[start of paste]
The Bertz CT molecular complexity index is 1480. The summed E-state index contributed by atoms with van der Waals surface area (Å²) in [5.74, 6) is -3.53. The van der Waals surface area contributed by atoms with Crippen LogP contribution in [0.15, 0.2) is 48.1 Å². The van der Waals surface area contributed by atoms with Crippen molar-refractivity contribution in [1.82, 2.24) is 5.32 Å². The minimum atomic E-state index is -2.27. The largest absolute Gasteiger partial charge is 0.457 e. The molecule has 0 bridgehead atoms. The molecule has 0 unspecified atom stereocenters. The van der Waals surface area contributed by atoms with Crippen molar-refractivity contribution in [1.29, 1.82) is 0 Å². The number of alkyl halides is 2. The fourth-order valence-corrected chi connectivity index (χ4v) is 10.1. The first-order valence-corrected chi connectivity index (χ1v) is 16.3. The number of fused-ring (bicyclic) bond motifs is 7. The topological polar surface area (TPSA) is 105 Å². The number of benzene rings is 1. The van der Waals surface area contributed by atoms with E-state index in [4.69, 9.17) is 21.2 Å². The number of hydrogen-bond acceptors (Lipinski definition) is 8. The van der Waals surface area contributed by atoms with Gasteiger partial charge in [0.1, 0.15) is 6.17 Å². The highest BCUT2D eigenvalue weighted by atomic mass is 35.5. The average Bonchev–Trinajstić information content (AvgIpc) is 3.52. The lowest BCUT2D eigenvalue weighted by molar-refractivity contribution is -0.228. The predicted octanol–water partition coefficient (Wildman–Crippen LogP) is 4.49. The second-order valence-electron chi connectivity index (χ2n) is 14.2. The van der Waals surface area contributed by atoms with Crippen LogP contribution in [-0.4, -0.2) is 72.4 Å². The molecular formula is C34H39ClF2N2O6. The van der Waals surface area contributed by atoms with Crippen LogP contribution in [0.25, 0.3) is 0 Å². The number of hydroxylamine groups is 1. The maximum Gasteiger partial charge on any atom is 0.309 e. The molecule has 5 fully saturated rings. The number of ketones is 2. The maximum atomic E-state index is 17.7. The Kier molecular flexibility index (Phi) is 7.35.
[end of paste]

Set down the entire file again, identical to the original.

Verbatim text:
The Bertz CT molecular complexity index is 1480. The summed E-state index contributed by atoms with van der Waals surface area (Å²) in [5.74, 6) is -3.53. The van der Waals surface area contributed by atoms with Crippen LogP contribution in [0.15, 0.2) is 48.1 Å². The van der Waals surface area contributed by atoms with Crippen molar-refractivity contribution in [1.82, 2.24) is 5.32 Å². The minimum atomic E-state index is -2.27. The largest absolute Gasteiger partial charge is 0.457 e. The molecule has 0 bridgehead atoms. The molecule has 0 unspecified atom stereocenters. The van der Waals surface area contributed by atoms with Crippen molar-refractivity contribution in [1.29, 1.82) is 0 Å². The number of alkyl halides is 2. The fourth-order valence-corrected chi connectivity index (χ4v) is 10.1. The first-order valence-corrected chi connectivity index (χ1v) is 16.3. The number of fused-ring (bicyclic) bond motifs is 7. The topological polar surface area (TPSA) is 105 Å². The number of benzene rings is 1. The van der Waals surface area contributed by atoms with E-state index in [4.69, 9.17) is 21.2 Å². The number of hydrogen-bond acceptors (Lipinski definition) is 8. The van der Waals surface area contributed by atoms with Gasteiger partial charge in [0.1, 0.15) is 6.17 Å². The highest BCUT2D eigenvalue weighted by atomic mass is 35.5. The average Bonchev–Trinajstić information content (AvgIpc) is 3.52. The lowest BCUT2D eigenvalue weighted by molar-refractivity contribution is -0.228. The predicted octanol–water partition coefficient (Wildman–Crippen LogP) is 4.49. The second-order valence-electron chi connectivity index (χ2n) is 14.2. The van der Waals surface area contributed by atoms with Crippen LogP contribution in [-0.4, -0.2) is 72.4 Å². The molecular formula is C34H39ClF2N2O6. The van der Waals surface area contributed by atoms with Crippen LogP contribution in [0.25, 0.3) is 0 Å². The number of hydroxylamine groups is 1. The maximum Gasteiger partial charge on any atom is 0.309 e. The molecule has 5 fully saturated rings. The number of ketones is 2. The maximum atomic E-state index is 17.7. The Kier molecular flexibility index (Phi) is 7.35.